In 140 A.D., twenty years after the unexplained disappearance of the entire Ninth legion in the mountains of Scotland, young centurion Marcus Flavius Aquila (Channing Tatum) arrives from Rome. After distinguishing himself in battle, the injured Marcus uncovers some information that could solve the mystery of the missing legion and allow him to restore the reputation of its fallen commander: his father. Accompanied only by British slave Esca (Jamie Bell), Marcus ventures beyond Hadrian’s Wall into the uncharted highlands of Caledonia to confront savage tribes and retrieve the lost legion’s golden emblem - the Eagle of the Ninth.
Although novelist Rosemary Sutcliffe wrote mostly for children her splendid historical adventure novels are distinguished by their mature, intelligent and complex themes. Happily such themes remain at the forefront of this handsomely crafted film adaptation Sutcliffe’s “The Eagle of the Ninth” which marks the third fiction feature from award-winning documentary filmmaker Kevin Macdonald. Drawing faintly contentious parallels between the Roman occupation and Anglo-American wars in Iraq and Afghanistan, Macdonald presents a vision of the British isles liable to stir troubling thoughts in the minds of homegrown viewers. Here we have a landscape ravaged by war yet nonetheless volatile and overrun with violent insurgents burning with hate for the occupying forces. Remind you of anywhere?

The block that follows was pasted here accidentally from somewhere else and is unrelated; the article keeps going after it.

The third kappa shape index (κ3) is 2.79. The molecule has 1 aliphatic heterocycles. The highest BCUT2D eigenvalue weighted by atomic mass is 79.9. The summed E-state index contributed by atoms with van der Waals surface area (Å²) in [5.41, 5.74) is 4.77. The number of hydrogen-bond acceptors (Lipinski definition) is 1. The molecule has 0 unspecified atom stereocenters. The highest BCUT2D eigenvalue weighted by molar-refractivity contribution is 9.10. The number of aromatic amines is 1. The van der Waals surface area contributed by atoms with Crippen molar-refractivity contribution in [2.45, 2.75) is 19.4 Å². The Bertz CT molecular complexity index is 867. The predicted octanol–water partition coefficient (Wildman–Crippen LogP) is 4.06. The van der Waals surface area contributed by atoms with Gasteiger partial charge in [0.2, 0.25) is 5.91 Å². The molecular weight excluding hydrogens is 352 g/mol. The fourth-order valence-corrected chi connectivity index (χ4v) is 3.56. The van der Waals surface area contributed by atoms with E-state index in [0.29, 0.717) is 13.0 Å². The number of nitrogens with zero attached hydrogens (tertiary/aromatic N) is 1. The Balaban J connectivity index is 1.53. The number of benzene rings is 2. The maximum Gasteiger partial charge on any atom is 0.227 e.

Through the character of Esca, the plot challenges Marcus’ preconceived ideas about Rome as the shining embodiment of all that is civilised, honourable and decent in the world. In his eyes and indeed, the eyes of most Roman citizens, the Eagle is a symbol not only of Rome’s imperial might but its moral superiority, its existence as a beacon of light in an otherwise savage world. And yet, as Esca points out, the seemingly civilised Roman legionnaires did not hesitate to desecrate those totems held sacred by the Britons, nor brutalise their women and children any less savagely. Once the heroes cross the border into Caledonia, the roles of master and slave are reversed, with Marcus forced to pose as a captive to help Esca infiltrate a hostile tribe. Things grow increasingly taut and suspenseful as Marcus starts to wonder whether he can really trust Esca while the latter is torn between his undeniable hatred of Rome and a debt owed to the man who saved his life.
The set-up is something of a slow burn and may test those more accustomed to the non-stop action approach of those more conventional (read: dumb) historical adventure films. Those with patience however will be rewarded with a pleasingly nuanced adventure yarn both thematically complex and emotionally gratifying. Macdonald’s background as a documentarian is evident from the vivid manner in which he depicts the landscape. Viewers can almost feel the mud, sweat and battering elements while the battles are visceral and unsettling without crossing into that familiarly gratuitous territory common since Braveheart (1995). The bedrock of the film remains the arresting, charismatic performances delivered by the oft-underrated Channing Tatum and gifted Jamie Bell. Their solid characterisations provide a key component towards conveying the film’s essentially optimistic message that honour is a concept that transcends racial, political and national boundaries to stand as something fundamentally humane.